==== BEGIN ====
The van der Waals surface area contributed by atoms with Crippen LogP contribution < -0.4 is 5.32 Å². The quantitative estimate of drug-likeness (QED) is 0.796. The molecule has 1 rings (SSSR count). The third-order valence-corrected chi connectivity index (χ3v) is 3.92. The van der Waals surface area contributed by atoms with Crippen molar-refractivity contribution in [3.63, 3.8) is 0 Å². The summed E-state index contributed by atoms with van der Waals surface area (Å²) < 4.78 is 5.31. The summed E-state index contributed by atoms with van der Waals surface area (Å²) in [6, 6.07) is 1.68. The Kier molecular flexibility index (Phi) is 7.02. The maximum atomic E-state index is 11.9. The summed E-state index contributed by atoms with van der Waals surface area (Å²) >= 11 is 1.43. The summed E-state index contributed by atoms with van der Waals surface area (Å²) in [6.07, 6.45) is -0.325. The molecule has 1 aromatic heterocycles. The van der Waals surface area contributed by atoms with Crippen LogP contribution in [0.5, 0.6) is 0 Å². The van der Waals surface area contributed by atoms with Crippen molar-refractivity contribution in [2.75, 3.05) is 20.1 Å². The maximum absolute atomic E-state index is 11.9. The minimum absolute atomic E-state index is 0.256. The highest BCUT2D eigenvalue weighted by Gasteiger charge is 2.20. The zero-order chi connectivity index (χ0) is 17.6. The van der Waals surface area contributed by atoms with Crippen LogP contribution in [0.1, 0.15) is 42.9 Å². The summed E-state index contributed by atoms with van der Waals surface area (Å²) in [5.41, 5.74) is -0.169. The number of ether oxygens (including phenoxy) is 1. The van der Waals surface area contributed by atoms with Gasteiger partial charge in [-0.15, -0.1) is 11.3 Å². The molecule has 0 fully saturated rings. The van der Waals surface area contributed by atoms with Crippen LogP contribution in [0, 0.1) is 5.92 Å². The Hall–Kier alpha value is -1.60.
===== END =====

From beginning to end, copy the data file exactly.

The van der Waals surface area contributed by atoms with Crippen LogP contribution < -0.4 is 5.32 Å². The quantitative estimate of drug-likeness (QED) is 0.796. The molecule has 1 rings (SSSR count). The third-order valence-corrected chi connectivity index (χ3v) is 3.92. The van der Waals surface area contributed by atoms with Crippen molar-refractivity contribution in [3.63, 3.8) is 0 Å². The summed E-state index contributed by atoms with van der Waals surface area (Å²) < 4.78 is 5.31. The summed E-state index contributed by atoms with van der Waals surface area (Å²) in [6, 6.07) is 1.68. The Kier molecular flexibility index (Phi) is 7.02. The maximum atomic E-state index is 11.9. The summed E-state index contributed by atoms with van der Waals surface area (Å²) >= 11 is 1.43. The summed E-state index contributed by atoms with van der Waals surface area (Å²) in [6.07, 6.45) is -0.325. The molecule has 1 aromatic heterocycles. The van der Waals surface area contributed by atoms with Crippen LogP contribution in [0.5, 0.6) is 0 Å². The van der Waals surface area contributed by atoms with Crippen molar-refractivity contribution in [2.75, 3.05) is 20.1 Å². The maximum absolute atomic E-state index is 11.9. The minimum absolute atomic E-state index is 0.256. The highest BCUT2D eigenvalue weighted by Gasteiger charge is 2.20. The zero-order chi connectivity index (χ0) is 17.6. The van der Waals surface area contributed by atoms with Crippen LogP contribution in [0.1, 0.15) is 42.9 Å². The summed E-state index contributed by atoms with van der Waals surface area (Å²) in [5.41, 5.74) is -0.169. The number of ether oxygens (including phenoxy) is 1. The van der Waals surface area contributed by atoms with Gasteiger partial charge in [-0.15, -0.1) is 11.3 Å². The molecule has 0 fully saturated rings. The van der Waals surface area contributed by atoms with Crippen LogP contribution in [0, 0.1) is 5.92 Å². The Hall–Kier alpha value is -1.60.